The FSC also is actively seeking donations, and effective today, is appealing to adult webmasters to help shoulder the cost of maintaining a potentially lengthy legal challenge with the U.S. Government.
"Now it's a race against time," industry attorney Greg Piccionelli told XBiz. "We basically have thirty days to do this and we must raise the money to appropriately challenge whatever the final regulations are that have been proposed. It is critical that everybody in every aspect of the business, even the strip club businesses, join together and dip into their pockets."
In October of last year, the FSC and a group of industry lawyers first announced their intention to sue the government if the new regulations became law and challenge the issue all the way to the U.S. Supreme Court.
Piccionelli, Jeffrey Douglas, Lawrence Walters, Paul Cambria, Louis Sirkin, Reed Lee and Robert Sarno have all agreed to donate a substantial amount of their professional time to fight the amendments.
Gonzales gave final approval Tuesday on changes to current 2257 law, known officially as 18 U.S.C. § 2257, which will create a more stringent record-keeping process for proving that minors were not used in producing content of any type.
The rule signed by Gonzales is a provision of the Child Protection and Obscenity Enforcement Act and could become law within the next 30 days; however the specific language of the amended regulations remains unknown at this time.
FSC said in a statement that it intends to obtain a temporary restraining order and an injunction, challenging the law as unconstitutional.
According to the FSC's Executive Director Michelle Freridge, the revised 2257 law could "create an excessively burdensome paperwork system that may violate the privacy rights and personal safety of performers. On a practical level, many producers would find it difficult to comply with the highly technical requirements."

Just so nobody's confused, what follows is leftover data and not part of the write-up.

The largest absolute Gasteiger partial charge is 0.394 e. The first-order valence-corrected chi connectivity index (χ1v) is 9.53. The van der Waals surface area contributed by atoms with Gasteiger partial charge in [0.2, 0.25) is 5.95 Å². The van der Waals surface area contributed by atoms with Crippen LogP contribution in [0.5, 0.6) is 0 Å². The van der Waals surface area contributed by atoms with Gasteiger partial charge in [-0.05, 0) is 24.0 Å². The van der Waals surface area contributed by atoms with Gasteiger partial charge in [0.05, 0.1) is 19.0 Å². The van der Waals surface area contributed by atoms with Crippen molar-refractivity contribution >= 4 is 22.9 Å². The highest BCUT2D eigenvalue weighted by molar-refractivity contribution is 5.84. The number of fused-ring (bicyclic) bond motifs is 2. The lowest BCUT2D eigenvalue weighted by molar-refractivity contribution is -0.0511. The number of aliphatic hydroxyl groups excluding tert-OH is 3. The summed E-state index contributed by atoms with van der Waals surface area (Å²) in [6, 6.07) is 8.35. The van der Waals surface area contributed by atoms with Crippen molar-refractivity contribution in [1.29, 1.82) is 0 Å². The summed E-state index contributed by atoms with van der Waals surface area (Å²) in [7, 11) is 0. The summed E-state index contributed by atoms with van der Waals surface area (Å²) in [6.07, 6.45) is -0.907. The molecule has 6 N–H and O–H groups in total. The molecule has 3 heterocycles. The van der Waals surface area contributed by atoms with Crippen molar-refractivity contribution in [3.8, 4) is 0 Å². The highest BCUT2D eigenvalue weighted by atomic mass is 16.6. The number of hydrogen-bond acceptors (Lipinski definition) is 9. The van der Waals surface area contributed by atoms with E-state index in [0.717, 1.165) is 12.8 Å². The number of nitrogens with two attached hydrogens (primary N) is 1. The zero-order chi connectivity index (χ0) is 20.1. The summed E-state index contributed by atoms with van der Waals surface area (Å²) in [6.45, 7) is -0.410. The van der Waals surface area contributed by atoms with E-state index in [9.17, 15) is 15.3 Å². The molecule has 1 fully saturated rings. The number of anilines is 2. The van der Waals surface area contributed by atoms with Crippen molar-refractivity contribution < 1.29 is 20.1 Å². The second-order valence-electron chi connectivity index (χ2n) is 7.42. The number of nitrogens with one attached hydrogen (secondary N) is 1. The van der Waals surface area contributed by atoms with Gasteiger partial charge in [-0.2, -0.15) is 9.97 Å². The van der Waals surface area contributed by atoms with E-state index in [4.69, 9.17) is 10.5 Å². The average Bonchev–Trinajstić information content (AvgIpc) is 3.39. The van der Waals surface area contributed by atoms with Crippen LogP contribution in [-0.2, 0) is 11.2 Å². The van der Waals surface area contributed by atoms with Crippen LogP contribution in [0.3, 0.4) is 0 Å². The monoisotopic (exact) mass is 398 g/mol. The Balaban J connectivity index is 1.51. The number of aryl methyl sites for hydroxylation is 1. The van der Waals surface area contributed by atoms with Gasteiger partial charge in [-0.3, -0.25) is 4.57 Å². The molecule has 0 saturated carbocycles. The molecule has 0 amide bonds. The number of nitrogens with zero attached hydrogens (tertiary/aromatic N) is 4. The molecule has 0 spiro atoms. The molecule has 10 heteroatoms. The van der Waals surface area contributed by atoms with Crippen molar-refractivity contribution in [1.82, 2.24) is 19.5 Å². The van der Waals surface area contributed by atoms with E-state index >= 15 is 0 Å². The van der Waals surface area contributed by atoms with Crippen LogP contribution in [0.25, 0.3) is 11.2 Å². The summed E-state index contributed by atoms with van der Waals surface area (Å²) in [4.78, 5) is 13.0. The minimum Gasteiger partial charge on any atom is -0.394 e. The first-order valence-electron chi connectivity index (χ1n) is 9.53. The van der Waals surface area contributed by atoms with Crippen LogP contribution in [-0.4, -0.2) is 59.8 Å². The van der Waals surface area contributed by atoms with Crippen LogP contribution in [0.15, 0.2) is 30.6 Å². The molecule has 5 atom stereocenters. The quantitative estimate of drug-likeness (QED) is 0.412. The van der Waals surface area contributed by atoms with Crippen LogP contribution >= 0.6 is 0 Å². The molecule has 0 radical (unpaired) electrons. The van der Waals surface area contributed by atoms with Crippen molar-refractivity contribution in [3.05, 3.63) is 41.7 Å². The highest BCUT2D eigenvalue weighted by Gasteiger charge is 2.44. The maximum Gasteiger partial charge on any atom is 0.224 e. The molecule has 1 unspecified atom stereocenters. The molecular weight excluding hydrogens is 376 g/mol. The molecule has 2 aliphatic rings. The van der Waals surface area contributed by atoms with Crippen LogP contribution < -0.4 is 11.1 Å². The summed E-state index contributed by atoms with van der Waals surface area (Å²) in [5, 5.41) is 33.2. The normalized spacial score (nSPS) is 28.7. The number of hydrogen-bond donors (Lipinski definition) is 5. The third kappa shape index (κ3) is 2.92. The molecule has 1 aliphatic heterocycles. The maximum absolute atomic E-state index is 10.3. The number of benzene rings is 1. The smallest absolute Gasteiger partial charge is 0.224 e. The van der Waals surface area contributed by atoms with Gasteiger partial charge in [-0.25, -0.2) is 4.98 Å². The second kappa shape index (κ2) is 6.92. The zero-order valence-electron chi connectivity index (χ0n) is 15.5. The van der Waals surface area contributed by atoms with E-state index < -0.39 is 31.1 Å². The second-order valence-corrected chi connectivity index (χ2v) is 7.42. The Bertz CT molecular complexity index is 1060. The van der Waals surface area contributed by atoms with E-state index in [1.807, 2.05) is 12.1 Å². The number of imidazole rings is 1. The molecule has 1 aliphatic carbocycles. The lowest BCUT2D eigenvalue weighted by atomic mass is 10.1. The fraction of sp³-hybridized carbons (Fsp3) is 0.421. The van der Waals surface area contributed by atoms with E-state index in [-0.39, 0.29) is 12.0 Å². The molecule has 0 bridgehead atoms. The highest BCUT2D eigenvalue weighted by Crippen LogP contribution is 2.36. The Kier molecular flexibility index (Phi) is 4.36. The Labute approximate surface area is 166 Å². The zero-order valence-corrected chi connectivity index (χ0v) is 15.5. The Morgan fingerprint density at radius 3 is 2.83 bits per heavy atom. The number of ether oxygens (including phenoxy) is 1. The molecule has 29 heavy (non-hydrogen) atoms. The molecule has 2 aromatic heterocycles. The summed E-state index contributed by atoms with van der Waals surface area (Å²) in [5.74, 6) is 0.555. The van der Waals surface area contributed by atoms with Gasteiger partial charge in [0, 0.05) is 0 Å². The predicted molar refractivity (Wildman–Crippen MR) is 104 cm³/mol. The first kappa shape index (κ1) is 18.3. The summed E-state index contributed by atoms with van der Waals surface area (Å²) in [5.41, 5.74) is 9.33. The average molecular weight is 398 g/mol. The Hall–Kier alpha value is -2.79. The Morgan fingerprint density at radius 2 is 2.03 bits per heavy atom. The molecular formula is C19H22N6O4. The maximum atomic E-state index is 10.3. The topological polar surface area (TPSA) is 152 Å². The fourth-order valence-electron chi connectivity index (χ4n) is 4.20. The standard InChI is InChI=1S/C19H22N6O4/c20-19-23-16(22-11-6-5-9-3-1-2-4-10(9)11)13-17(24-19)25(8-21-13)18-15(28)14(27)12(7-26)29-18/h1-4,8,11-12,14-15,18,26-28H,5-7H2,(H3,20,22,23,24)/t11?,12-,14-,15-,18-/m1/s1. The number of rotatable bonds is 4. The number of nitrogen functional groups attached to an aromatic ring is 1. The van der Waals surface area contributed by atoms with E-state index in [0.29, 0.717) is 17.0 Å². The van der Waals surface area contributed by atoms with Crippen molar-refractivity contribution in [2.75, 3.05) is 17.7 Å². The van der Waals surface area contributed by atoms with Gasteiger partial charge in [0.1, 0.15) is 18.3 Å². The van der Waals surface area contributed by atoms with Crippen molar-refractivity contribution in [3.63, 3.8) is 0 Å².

Freridge said that the purpose of filing two separate lawsuits, which will be filed through Paul Cambria and Louis Sirkin's respective law firms, is because there are so many issues with the amended regulations that addressing them all as part of one single lawsuit would be impossible.
The FSC will serve as the plaintiff in both lawsuits because it is a neutral party and does not distribute content and is also not subject to the requirements of 2257 record-keeping laws.
“Under the current unfriendly administration,” Freridge said “the law would become a tool for selective enforcement by the Justice Department and a technical trap for legal adult businesses that have no connection whatsoever to child pornography.”
The FSC has so far raised $50,000 and has $50,000 in matched funds. Freridge estimates the monies needed for the legal challenge against the DOJ at around $200,000, although she said it was difficult to determine how much money would be needed until it is clear what the final regulations are.